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Old Feb 12, 2005, 8:26 PM   #1
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Hi guys

Read things here and on other sources that a UV lens is required. This is purely for protection? However does this not 'affect' the performance of the 'actual' lens (degradation etc)? Can anyone recommend a decent (not cheap but reasonably priced) one? ...I'm in the UK

Also what about polarizing lenses? Do I need to purchase additional adapters to fit the UV lens to the FZ20? And finally, do you have to get a different lens cap to protect the UV lens or will the cap that comes with the cam fit the bill?

Many many thanks indeed

Craig
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Old Feb 12, 2005, 8:45 PM   #2
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You'll need to protect the lens on FZ20 and there's no point in putting anything thats not up to standard infront of that lens. The first thing you should do before getting any filters is get one of the third party adapters for the FZ's

Check the FZ10 and adapters section on Dr. Shene's website http://www.cs.mtu.edu/~shene/DigiCam/

I got a permaraal PA62 (metal 62mm adapter) and a lot of others have the raynox and Phayee.

For filters your going to need:

Ultra Violet (UV), Neutral Density (ND) and a Linear polarising filters.

Hoya and Tiffen make good quality filters at a reasonable price. The UV filter thats been really recommended is Hoya Super HMC Pro 1 UV. The 62mm version costs about £35 and the 72mm £46.00 from Jacobs and £5-10 on each of those if you get them from Jessops but Jessops will price match.

Here's a previous thread which will help you

http://www.stevesforums.com/forums/v...63&forum_id=23

Hope that helps

Harj



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Old Feb 12, 2005, 9:20 PM   #3
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That's brilliant Harj, thanks a million mate. The Phayee. adapter looks excellent and it also serves as a lens hood which is cool. However, what are the cons of mounting the filter further away from the lens (if any)?

Craig
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Old Feb 12, 2005, 10:52 PM   #4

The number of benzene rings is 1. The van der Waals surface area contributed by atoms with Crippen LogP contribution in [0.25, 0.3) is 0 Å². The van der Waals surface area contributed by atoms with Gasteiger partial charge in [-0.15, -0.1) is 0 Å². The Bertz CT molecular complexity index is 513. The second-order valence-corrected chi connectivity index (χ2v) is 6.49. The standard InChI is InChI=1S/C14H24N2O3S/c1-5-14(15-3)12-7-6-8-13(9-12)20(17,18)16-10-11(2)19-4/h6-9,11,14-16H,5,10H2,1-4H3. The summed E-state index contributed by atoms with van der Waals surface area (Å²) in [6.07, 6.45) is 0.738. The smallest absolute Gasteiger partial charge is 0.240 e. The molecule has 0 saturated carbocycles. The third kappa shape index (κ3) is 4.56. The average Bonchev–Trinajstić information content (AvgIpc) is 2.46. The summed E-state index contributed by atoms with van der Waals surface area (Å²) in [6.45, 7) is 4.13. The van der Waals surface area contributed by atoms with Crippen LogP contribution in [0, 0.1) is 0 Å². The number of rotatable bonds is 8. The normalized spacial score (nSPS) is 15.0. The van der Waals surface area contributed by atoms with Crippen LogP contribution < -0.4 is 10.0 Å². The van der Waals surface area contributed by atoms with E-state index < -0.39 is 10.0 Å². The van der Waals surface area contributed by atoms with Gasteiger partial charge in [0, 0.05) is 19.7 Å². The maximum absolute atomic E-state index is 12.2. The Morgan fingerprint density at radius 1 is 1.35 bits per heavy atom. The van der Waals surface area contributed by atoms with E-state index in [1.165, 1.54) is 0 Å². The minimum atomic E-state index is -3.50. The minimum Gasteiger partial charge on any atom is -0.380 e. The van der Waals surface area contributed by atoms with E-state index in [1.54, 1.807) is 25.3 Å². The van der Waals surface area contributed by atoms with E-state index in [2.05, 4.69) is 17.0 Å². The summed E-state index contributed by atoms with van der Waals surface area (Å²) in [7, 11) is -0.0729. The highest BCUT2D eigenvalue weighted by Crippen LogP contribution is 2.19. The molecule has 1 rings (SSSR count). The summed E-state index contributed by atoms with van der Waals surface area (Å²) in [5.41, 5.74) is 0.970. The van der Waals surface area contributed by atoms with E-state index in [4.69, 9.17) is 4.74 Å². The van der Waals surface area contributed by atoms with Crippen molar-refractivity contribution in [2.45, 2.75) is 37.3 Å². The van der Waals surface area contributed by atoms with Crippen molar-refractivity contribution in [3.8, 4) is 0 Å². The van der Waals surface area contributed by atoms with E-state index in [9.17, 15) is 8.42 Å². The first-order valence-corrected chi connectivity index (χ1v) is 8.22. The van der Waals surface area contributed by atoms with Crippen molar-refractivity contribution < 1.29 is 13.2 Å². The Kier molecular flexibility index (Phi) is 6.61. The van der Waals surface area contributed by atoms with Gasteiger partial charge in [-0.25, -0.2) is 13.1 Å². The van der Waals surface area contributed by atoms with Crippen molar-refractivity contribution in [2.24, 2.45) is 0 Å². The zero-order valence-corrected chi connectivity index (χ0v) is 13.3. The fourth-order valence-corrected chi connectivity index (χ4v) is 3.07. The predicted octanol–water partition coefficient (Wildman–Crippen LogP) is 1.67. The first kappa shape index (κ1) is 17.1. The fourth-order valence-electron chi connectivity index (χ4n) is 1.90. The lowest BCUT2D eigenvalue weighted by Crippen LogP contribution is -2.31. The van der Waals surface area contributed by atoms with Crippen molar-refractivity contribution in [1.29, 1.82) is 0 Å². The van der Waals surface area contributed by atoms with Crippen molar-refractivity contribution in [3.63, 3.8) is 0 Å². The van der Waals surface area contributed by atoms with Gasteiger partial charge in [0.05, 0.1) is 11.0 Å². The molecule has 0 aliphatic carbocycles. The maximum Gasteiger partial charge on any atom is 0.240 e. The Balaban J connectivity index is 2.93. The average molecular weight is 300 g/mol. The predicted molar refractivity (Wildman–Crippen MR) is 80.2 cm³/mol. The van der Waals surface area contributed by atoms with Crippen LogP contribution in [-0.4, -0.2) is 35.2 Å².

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I don't necessarily agree that you need protection for the lens. I've had my FZ10 since it was first released and the lens coating is still perfect. I take it out in my boat often and have to clean salt spray from it. The lens coating is harder than some people think.

Someone pointed out that you might do damage in a strong wind on a beach, or someplace similar with blowing sand. Unless it was a gale I doubt it would damage the lens coating unless you wiped it without blowing all the sand off or brushing it off with a soft make-up brush. And you would want to do that with a filter as well. The lens shade protects the lens pretty well in most circumstances. I do pay special care to not scratch the lens when I have the lens shade off for flash shots.

I don't disagree that some filters are desirable. I just don't think the camera needs protection in most cases. And an extra piece of glass doesn't do much harm if it is high quality, but a UV filter doesn't do anything good either.

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Old Feb 12, 2005, 10:58 PM   #5
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I'm a "newbie" but I have to say it was the first thing on out of the box. I'd rather replace a scratch filter. I bought the camera, filters, extra battery, a pair of 512 cards, card reader, ect. By far the best investment was a filter. Anything can happen - I've thrown away plenty of scratched filters from the 35mm. Trust what they tell you.
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Old Feb 12, 2005, 10:59 PM   #6
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Imho, a lens shade is a more useful addition if the camera can take one. It blocks stray light and sticking out from the lens deflects some of the crud floating around.

Peter.
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Old Feb 13, 2005, 5:11 AM   #7
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thanks everybody, this forum is exceedingly helpful! I think I may opt for the phayhee (think that's how its spelt) type as this has a kind of built in hood (comes in 2 sections)

Craig
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Old Feb 13, 2005, 11:15 AM   #8
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Ras2a

Have a good read on what Dr Shene says on his site about the original using filters with the original Pana hood for the FZ10, I think it still applies to the FZ15/20 as well but I may be wrong as Panasonc redsigned the lens hood for the FZ15/20.


Harj
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Old Feb 13, 2005, 12:58 PM   #9
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When shopping for a polarizer it is good to know that you can use a linear style with our camera. Not only are they a bit lower priced, but the results can be better.

Search the forum for this topic and you will find a great deal of info.

The UV filter apparently has greater functional value (UV filtering) at high elevations, below 4000' it serves as a lens protector. I have read comments of UV/Hazr filters being helpful too.
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